Monday, February 25, 2013

It's Monday! What R U Rdg? Past, Present & Future

Inspired by the work of Sheila at Book Journeys,
but  visit Kellee &  Jen for more titles at Teach Mentor Texts.

 This week's reads lead me into the past, situated me in the present, and throttled me into the future.  I started the week by finishing The Paris Wife by Paula Mclain, a historical fiction novel, told from the point of view of Ernest Hemingway's first wife, Hadley Richardson.  This book documents Hemingway's struggles with writing, their courtship and married life in Paris. If I were to use it with students, I might suggest 11th-12th graders. I loved the point of view and the backdrop of Paris life of the up and coming authors of Hemingway's time. You get a sense of the struggling that a writer endures as well as where Hemingway found inspiration. I might also pair it with Woody Allen's Midnight in Paris, a movie worthy of any English teacher's time.

I also spent some of my time not quite finishing Lee Ann Spillane's debut professional book, Reading Amplified.  It is a professional read in a different format than other texts.  It is a read and watch book available at Stenhouse. I am not quite finished with it because I find that I cannot keep up with a chapter a day during the work week. I do like participating in the  virtual professional book club. It is hard to work all day and come home and read and think professionally.  The conversation is still going on inside the book as well as on the facebook group. I am hoping to finish before the final chat on Twitter this Thursday.  If you are interested in how to use technology with the readers in your classroom, this book is a great place to start.  Feel free to drop by the Facebook or Twitter discussion.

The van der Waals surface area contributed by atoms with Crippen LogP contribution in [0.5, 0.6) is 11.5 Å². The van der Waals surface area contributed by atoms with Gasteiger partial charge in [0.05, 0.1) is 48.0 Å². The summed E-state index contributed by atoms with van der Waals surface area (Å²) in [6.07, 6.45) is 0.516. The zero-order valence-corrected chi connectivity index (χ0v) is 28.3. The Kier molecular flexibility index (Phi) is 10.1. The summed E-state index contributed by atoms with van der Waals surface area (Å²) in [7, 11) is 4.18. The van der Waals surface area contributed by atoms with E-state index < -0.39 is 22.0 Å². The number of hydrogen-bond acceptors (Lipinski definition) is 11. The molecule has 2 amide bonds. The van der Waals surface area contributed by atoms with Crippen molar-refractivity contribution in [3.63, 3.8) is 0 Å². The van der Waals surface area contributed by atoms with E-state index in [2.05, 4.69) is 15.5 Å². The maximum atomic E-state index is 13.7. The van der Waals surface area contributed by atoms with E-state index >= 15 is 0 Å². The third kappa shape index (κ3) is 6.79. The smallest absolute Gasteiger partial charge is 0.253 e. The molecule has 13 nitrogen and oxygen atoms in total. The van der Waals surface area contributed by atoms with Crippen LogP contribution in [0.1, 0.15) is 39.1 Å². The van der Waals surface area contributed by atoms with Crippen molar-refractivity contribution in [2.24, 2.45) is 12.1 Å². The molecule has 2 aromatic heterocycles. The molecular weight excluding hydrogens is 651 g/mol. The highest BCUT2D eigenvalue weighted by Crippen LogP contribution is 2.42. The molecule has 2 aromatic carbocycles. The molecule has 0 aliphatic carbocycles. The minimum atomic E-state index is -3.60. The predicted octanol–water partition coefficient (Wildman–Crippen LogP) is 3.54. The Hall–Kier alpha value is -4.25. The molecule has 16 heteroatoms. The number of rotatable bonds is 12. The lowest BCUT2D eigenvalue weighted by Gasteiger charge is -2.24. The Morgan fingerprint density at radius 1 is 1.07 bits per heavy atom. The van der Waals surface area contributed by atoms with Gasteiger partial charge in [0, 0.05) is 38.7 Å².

I finished off the week by traveling into the future with Stacey Kade's The Rules, the first in the Project Paper Doll series. It deals with bullying and by-standing, but also the invisibility that many teens seek in high school.  Ariane, however, follows the rules of invisibility as a life or death mission following her outbreak from the lab in which she was born and raised. No man is an island, even Ariane.  Her relationship with her best friend instigates the breaking of the rules and the discovery of love. This book is one that I would share with students who have loved Marissa Meyer's Cinder or Jessica Brody's book UnRemember that I shared a few weeks ago.  All of these books have strong female protagonists who are slightly altered.  They must confront what makes them different and challenge their makers.

This week I will reread of Jeff Anderson's book Ten Things Every Writer Needs to Know with my college students  as well as finish The Walking Dead Compendium One since my daughter asked me to read over Christmas. Happy reading this week!


  1. These are all unfamiliar titles to me, "Reading Amplified" caught my eye, it looks like a nice professional read. Thanks for sharing all these. Have a great reading week.

  2. Hi, Beth! I've been wondering about The Paris Wife so I'm glad to read your thoughts. I haven't read Rules so maybe I'll get to that. I still need to read the Cinder sequel first. I'm enjoying rereading Reading Amplified. I really wish I could get some of the teachers who really need it here to read it. It's disappointing how many teachers never read professional books or articles. You're right, though, professional reading can be tough at the end of a long workday. I'm more likely to read professional books on Sunday. as we know, finding a good balance is hard.


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